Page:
Pediatrics 2002 Aug;110(2 Pt 1):e21
Department of Neurology, State University of New York at Buffalo, School of Medicine and Biomedical Sciences, Buffalo, New York, USA.
Objective: To describe the epidemiologic, clinical, neuroimaging, and laboratory features; treatment; and outcome in a cohort of children with acute disseminated encephalomyelitis (ADEM).
Methods: A 6-year retrospective chart review of children with the diagnosis of ADEM was conducted.
Results: Eighteen cases were identified. Sixteen patients (88%) presented in either winter or spring. Thirteen children (72%) had a recent upper respiratory tract illness. Patients presented most often with motor deficits (77%) and secondly with altered consciousness (45%). Spinal fluid abnormalities occurred in 70%. Despite rigorous microbiologic testing, a definite microbiologic diagnosis was established only in 1 child with Epstein-Barr virus disease and probable or possible diagnoses in 3 children with Bartonella henselae, Mycoplasma pneumoniae, or rotavirus disease. Brain magnetic resonance imaging identified lesions in the cerebral cortex in 80%, in subcortical white matter in 93%, in periventricular white matter in 60%, in deep gray matter in 47%, and in brainstem in 47% of patients. Eleven patients (61%) were treated with corticosteroids, and 2 were treated with intravenous immunoglobulins. All patients survived. Three patients (17%) had long-term neurologic sequelae.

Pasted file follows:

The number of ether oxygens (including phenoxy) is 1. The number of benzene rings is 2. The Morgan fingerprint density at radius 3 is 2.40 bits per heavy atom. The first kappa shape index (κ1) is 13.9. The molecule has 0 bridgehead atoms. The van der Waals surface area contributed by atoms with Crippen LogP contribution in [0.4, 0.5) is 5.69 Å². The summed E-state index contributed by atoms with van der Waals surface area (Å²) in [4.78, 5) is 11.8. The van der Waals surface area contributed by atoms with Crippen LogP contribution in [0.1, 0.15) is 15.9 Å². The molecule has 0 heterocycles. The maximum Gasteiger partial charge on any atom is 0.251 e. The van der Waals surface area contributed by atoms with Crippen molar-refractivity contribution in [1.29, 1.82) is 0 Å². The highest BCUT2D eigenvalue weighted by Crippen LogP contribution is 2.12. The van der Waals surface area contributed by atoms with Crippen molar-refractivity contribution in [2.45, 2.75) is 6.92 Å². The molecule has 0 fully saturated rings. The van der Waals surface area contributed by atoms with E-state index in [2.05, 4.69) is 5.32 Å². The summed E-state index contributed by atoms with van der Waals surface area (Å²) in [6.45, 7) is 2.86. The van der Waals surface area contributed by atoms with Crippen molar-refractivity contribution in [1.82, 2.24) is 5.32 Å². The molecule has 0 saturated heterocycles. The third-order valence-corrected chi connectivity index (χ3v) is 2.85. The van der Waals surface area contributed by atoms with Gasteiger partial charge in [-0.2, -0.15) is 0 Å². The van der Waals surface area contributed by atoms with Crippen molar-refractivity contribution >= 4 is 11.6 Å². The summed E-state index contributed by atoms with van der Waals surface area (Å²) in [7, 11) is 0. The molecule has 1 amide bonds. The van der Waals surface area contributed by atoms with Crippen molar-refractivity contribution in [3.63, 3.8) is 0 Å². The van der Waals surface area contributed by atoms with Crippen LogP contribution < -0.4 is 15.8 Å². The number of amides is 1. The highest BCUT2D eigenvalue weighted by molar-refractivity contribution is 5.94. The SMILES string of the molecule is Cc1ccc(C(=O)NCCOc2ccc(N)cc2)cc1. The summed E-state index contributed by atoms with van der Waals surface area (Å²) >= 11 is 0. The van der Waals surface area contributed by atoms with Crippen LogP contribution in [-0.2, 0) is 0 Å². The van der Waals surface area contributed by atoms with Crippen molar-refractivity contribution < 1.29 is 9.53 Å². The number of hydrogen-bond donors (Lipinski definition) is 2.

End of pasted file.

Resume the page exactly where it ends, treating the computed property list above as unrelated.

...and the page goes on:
Conclusions: Epidemiologic evidence from this study suggests an infectious cause for ADEM. The agent is most likely a difficult-to-diagnose winter/spring respiratory virus. Magnetic resonance imaging was the neuroimaging study of choice for establishing the diagnosis and for following the course of the disease. Prognosis for survival and outcome was excellent. Recurrent episodes of ADEM must be differentiated from multiple sclerosis.